“Yes, you see I really wanted to join the OSS, but unfortunately I have flat feet and knock knees and was also diagnosed with a spurious case of psychological deficiency.”

“Psychological deficiency in what sense, Addison?”

“Well, if you must know, the army shrink considered me a latent homosexual.”

“May I ask why?”

“He asked me if I had any interests, and I said I was very much obsessed at the time with French Symbolist poetry.”


“This doctor was another hopeless philistine. But at any rate, I was rejected, and so my ‘war service’ was spent in this dreadful parachute factory in Fayetteville, North Carolina. Anyway, the other fellows at the plant commonly went to a certain inexpensive bawdy house on payday night, but I just couldn’t bring myself to go. The thought of spilling my seed into a French letter inserted into the vaginal orifice of some illiterate country bumpkin of a girl who had serviced hundreds of other factory workers and soldiers gave me the horrors. And so instead I would spend the bulk of my pay at an utterly Hobarthian low tavern called, not ironically, the Sow’s Belly. And it was there one typically inebriate night that a huge drunken sergeant came up behind me while I stood at the urinal, and he, well, let’s just say he forced himself against me while I was in mid-micturition, and –”

“Oh, my God,” said Araminta. “You mean you were raped?”

“Well, not perhaps precisely so. You see, penetration was not achieved, but I did accrue a most disgusting stain on the back leg of my work dungarees.”

“You poor thing!”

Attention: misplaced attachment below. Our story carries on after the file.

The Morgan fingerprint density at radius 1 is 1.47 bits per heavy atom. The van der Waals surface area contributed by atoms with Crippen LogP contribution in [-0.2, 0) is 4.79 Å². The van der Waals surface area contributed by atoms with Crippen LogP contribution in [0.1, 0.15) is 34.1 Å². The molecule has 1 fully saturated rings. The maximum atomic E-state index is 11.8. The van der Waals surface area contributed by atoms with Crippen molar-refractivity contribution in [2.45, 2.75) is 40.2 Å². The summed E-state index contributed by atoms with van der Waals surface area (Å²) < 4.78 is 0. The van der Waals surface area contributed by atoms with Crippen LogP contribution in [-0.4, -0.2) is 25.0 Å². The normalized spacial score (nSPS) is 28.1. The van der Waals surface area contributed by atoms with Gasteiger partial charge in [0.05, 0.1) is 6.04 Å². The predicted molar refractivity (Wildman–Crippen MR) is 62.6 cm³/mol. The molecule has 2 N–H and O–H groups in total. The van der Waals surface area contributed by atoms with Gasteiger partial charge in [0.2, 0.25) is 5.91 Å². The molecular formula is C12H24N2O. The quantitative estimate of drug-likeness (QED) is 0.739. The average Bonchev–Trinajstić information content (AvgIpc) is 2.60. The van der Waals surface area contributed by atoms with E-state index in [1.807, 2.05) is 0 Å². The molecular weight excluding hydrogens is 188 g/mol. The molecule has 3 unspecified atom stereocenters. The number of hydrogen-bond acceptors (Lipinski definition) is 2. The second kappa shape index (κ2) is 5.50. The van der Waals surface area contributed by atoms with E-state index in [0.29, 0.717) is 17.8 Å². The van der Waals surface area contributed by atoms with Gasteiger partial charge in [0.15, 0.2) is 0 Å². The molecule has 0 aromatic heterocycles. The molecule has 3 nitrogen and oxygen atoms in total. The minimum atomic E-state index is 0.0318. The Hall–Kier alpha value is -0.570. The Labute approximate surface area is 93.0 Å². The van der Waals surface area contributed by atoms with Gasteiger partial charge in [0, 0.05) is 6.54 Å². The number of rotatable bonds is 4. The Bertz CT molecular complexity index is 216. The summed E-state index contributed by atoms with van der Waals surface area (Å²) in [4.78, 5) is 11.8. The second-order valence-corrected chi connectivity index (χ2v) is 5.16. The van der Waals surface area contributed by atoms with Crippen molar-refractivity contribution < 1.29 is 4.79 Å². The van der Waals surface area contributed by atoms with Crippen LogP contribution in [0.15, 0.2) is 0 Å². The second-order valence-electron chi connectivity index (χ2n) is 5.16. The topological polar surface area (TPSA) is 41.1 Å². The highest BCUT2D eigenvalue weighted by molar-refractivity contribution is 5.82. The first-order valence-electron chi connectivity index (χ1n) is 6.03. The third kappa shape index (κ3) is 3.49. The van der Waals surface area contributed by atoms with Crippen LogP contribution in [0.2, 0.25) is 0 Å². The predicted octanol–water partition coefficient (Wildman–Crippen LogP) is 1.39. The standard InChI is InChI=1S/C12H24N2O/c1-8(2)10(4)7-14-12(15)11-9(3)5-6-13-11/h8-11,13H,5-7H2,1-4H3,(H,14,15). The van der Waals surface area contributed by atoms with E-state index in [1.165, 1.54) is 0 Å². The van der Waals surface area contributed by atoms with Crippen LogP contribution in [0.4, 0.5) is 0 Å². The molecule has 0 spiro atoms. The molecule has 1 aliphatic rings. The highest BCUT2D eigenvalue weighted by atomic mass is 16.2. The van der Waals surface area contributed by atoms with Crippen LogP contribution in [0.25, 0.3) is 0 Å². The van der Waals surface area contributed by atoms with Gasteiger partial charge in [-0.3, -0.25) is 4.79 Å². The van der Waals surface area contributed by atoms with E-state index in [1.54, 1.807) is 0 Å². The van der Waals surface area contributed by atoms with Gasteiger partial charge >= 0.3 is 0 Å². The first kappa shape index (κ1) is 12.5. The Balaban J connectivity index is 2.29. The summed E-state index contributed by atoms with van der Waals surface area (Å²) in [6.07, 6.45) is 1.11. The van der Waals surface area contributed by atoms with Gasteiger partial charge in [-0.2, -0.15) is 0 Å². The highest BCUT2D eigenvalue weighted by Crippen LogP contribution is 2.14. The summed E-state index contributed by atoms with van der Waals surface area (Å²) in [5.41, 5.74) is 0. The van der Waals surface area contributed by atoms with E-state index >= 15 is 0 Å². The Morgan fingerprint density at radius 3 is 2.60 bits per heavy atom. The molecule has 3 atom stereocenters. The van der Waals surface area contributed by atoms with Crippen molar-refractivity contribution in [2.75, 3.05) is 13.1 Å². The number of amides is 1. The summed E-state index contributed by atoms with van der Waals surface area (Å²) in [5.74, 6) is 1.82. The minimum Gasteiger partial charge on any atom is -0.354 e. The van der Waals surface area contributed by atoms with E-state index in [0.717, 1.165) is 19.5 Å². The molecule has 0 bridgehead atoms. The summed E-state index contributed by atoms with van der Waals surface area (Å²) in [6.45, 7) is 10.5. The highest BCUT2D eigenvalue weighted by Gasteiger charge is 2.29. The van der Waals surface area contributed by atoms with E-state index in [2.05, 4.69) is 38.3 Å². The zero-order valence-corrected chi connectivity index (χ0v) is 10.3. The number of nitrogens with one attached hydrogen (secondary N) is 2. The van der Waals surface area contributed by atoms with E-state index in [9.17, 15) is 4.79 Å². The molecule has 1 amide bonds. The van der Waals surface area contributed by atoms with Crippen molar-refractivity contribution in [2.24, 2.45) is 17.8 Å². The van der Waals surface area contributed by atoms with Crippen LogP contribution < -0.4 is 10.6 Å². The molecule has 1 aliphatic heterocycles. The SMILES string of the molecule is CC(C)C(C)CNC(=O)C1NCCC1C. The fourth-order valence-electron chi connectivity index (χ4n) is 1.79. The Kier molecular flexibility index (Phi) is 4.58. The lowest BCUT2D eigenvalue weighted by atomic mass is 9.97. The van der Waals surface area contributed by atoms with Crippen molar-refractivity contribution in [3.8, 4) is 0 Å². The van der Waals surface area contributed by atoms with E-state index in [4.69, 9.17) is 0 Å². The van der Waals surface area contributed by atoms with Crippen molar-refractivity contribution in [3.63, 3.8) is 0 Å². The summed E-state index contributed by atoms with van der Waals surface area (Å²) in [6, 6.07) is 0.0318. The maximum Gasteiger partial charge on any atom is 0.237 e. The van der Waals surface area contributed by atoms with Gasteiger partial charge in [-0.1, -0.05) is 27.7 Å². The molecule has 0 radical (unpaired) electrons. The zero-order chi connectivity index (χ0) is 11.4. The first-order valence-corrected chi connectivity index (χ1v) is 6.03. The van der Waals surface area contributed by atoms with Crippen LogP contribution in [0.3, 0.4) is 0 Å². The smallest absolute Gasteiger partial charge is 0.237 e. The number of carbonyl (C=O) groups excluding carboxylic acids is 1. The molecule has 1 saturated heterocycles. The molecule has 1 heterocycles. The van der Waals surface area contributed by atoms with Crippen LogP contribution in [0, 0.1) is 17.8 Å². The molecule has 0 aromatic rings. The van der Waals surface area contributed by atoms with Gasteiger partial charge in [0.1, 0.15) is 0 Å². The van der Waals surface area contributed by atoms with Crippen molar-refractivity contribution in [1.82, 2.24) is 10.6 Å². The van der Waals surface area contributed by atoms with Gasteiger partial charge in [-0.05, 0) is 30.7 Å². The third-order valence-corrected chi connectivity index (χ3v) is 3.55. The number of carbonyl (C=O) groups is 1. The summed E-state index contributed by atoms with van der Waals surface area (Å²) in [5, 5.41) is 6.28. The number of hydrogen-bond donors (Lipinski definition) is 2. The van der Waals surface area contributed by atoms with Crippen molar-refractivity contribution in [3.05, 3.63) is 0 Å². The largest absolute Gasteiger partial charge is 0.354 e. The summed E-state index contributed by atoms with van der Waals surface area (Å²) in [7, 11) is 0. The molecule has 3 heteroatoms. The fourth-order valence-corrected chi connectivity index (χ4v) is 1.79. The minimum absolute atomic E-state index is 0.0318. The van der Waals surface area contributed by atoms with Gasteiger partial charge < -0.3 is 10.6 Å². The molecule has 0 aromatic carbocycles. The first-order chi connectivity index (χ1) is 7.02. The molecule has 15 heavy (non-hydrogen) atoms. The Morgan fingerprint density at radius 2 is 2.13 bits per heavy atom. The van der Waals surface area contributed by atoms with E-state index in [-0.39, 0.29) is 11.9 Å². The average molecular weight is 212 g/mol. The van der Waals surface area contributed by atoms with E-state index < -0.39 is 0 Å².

“Yes, it was quite – disturbing. But so you see, the question of whether I am a virgin or not is perhaps moot.”


Addison had been so lost in his recounting of this incident that he had forgotten his beer, and now he took a good long gulp.

“But do you want to know what the most humiliating part of the whole experience was?” he said.

“The stain on your dungarees?”

“No, the most humiliating part was what this army sergeant said after his brief moment of passion had spent itself.”

“What was that?”

“’Thanks, buddy,’ he said. ‘Thanks. I needed that.’ That was the most humiliating part of it.”

“’Thanks,’” said Addison. “Oh, well, at least I can say that I have, if not known love qua love, that I have indeed afforded some comfort to one of our brave fighting men. This I think is not nothing.”

“No,” said Araminta. “It’s not nothing.”

Gerry for his part said nothing.

What was there to say?

Everything and nothing.

But, for the moment, he chose nothing.

{Kindly go here to read the “adult comix” version in A Flophouse Is Not a Home, profusely illustrated by the illustrious rhoda penmarq…}